• Hamsini Hariharan

China's Spring Festival poses challenge for govt in times of pandemic

This article first appeared in CNBC TV-18 on January 25, 2021 and can be accessed here.


It’s that time of the year when the largest human migration usually happens. Chunyun is a travel period of forty days around the Spring Festival. In normal years, chunyun would see about 3 billion trips by Chinese migrants who return home. These are not normal years, though.

With a spike of cases in North China, in the Hebei, Heilongjiang provinces, the Chinese government is pushing for people to stay at home rather than travel. Last week, they passed a new policy that requires people who travel to rural areas to provide a negative COVID-19 test within seven days before departure, followed by 14 days of home quarantine after they reach. This may seem standard for travel between countries and even appropriate considering that rural areas do not have the capacity to deal with large outbreaks. It is facing backlash from people who believe that this disproportionately affects Chinese migrants. Only a few cities offer free testing, and the cost of a nucleic acid test (around Rs 1000) is still costly for Chinese migrants, many of whom work blue-collar jobs.

The Chinese Communist Party is not alone in pushing for the policy. All of China's provinces have also advised people to stay put during the holiday period. Local governments are also incentivising people against travelling. The South China Morning Post reported of a factory town "offering shopping vouchers, free entry to tourist spots, movie tickets, food, and new year decorations to entice them [migrants] not to travel to be with families." The government is also urging companies to incentivise employees to stay put. Companies like CATL (China's biggest producer of batteries for electric cars) offer up to 13,100 yuan (more than a lakh rupees) if employees give up their holiday this year to work instead.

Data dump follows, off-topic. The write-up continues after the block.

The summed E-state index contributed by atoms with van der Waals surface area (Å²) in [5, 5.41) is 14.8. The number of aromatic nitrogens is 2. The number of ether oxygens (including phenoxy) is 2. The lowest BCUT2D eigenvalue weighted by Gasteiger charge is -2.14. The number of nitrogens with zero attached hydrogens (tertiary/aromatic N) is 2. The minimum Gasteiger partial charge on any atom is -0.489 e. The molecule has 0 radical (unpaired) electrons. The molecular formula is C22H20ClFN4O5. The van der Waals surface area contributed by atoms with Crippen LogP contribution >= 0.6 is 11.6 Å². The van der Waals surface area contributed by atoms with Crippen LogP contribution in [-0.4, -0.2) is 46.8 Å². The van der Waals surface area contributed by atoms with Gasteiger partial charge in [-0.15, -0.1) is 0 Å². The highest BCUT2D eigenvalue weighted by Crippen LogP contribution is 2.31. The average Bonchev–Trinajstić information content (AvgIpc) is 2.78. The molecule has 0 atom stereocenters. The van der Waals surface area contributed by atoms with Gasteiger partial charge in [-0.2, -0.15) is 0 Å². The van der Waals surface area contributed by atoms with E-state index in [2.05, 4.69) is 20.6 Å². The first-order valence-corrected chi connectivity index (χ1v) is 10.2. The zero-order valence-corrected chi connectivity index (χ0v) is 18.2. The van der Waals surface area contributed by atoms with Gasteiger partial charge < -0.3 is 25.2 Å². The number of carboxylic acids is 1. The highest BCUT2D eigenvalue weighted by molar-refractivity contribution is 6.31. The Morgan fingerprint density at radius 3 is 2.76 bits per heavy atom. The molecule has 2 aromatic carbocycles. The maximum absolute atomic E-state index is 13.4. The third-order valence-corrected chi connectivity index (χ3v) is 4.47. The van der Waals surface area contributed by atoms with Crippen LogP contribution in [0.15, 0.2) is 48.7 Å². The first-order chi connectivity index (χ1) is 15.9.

The number of people travelling for Chunyan is expected to go down 40 percent. Still, it is unclear what impact this will have on the economy. Chinese airlines, who have already faced a challenging year, were expecting to recover profits during this peak travel season. Usually, flights are booked out well in advance. But, this year, airline companies continue to offer low prices for air tickets.

The Chinese government's moves are not as drastic as they seem. When the national lockdown was announced in India last year, India's millions of migrant workers had nowhere to turn to when transportation systems abruptly shut down. Many of them walked thousands of km, often without food or water, to go back to their villages.

According to an article in the EPW, "With meagre savings, the lockdown of the economy drying up income sources and means to survive, migrant workers were in no way equipped to brace the lockdown or to practice social distancing." These steps eventually taken by various states in organising special trains and shelters for migrants were too little, too late. We yet do not know what the full scale of impact for India's migrant workers. This cautionary tale serves as an important lesson for other countries, including China, to keep the most vulnerable people at the centre of policies.

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